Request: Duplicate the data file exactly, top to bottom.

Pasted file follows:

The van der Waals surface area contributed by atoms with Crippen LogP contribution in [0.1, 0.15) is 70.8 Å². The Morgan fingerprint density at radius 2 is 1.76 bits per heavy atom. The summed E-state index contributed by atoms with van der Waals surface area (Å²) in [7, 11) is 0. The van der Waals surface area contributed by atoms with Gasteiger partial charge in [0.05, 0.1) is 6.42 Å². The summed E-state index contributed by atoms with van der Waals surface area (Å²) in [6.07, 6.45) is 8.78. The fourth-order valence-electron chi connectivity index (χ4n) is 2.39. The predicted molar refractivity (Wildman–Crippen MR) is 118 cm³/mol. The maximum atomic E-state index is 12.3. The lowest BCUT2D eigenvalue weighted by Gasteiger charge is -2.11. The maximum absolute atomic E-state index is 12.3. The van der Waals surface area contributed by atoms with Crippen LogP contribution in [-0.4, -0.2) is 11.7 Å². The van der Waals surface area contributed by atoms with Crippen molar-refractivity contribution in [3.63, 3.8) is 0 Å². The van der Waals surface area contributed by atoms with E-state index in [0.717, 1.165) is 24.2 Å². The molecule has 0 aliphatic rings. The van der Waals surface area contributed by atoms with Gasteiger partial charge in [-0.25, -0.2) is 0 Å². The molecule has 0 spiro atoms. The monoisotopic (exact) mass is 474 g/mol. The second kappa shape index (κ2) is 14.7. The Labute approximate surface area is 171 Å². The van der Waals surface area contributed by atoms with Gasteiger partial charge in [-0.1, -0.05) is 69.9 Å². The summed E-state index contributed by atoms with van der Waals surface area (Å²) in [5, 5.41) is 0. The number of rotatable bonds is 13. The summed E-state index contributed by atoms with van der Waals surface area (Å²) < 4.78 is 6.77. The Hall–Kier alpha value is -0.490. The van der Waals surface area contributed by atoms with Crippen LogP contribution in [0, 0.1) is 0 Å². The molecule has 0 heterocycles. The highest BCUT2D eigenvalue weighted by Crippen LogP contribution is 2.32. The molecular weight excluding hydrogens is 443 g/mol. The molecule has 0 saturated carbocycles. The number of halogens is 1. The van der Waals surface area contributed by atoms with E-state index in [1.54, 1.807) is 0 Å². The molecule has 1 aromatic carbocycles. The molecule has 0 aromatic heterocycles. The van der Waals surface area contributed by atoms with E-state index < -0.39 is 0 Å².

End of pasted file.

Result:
The van der Waals surface area contributed by atoms with Crippen LogP contribution in [0.1, 0.15) is 70.8 Å². The Morgan fingerprint density at radius 2 is 1.76 bits per heavy atom. The summed E-state index contributed by atoms with van der Waals surface area (Å²) in [7, 11) is 0. The van der Waals surface area contributed by atoms with Gasteiger partial charge in [0.05, 0.1) is 6.42 Å². The summed E-state index contributed by atoms with van der Waals surface area (Å²) in [6.07, 6.45) is 8.78. The fourth-order valence-electron chi connectivity index (χ4n) is 2.39. The predicted molar refractivity (Wildman–Crippen MR) is 118 cm³/mol. The maximum atomic E-state index is 12.3. The lowest BCUT2D eigenvalue weighted by Gasteiger charge is -2.11. The maximum absolute atomic E-state index is 12.3. The van der Waals surface area contributed by atoms with Crippen LogP contribution in [-0.4, -0.2) is 11.7 Å². The van der Waals surface area contributed by atoms with Crippen molar-refractivity contribution in [3.63, 3.8) is 0 Å². The van der Waals surface area contributed by atoms with E-state index in [0.717, 1.165) is 24.2 Å². The molecule has 0 aliphatic rings. The van der Waals surface area contributed by atoms with Gasteiger partial charge in [-0.25, -0.2) is 0 Å². The molecule has 0 spiro atoms. The monoisotopic (exact) mass is 474 g/mol. The second kappa shape index (κ2) is 14.7. The Labute approximate surface area is 171 Å². The van der Waals surface area contributed by atoms with Gasteiger partial charge in [-0.1, -0.05) is 69.9 Å². The summed E-state index contributed by atoms with van der Waals surface area (Å²) in [5, 5.41) is 0. The number of rotatable bonds is 13. The summed E-state index contributed by atoms with van der Waals surface area (Å²) < 4.78 is 6.77. The Hall–Kier alpha value is -0.490. The van der Waals surface area contributed by atoms with Crippen LogP contribution in [0, 0.1) is 0 Å². The molecule has 0 heterocycles. The highest BCUT2D eigenvalue weighted by Crippen LogP contribution is 2.32. The molecular weight excluding hydrogens is 443 g/mol. The molecule has 0 saturated carbocycles. The number of halogens is 1. The van der Waals surface area contributed by atoms with E-state index in [1.54, 1.807) is 0 Å². The molecule has 1 aromatic carbocycles. The molecule has 0 aromatic heterocycles. The van der Waals surface area contributed by atoms with E-state index < -0.39 is 0 Å².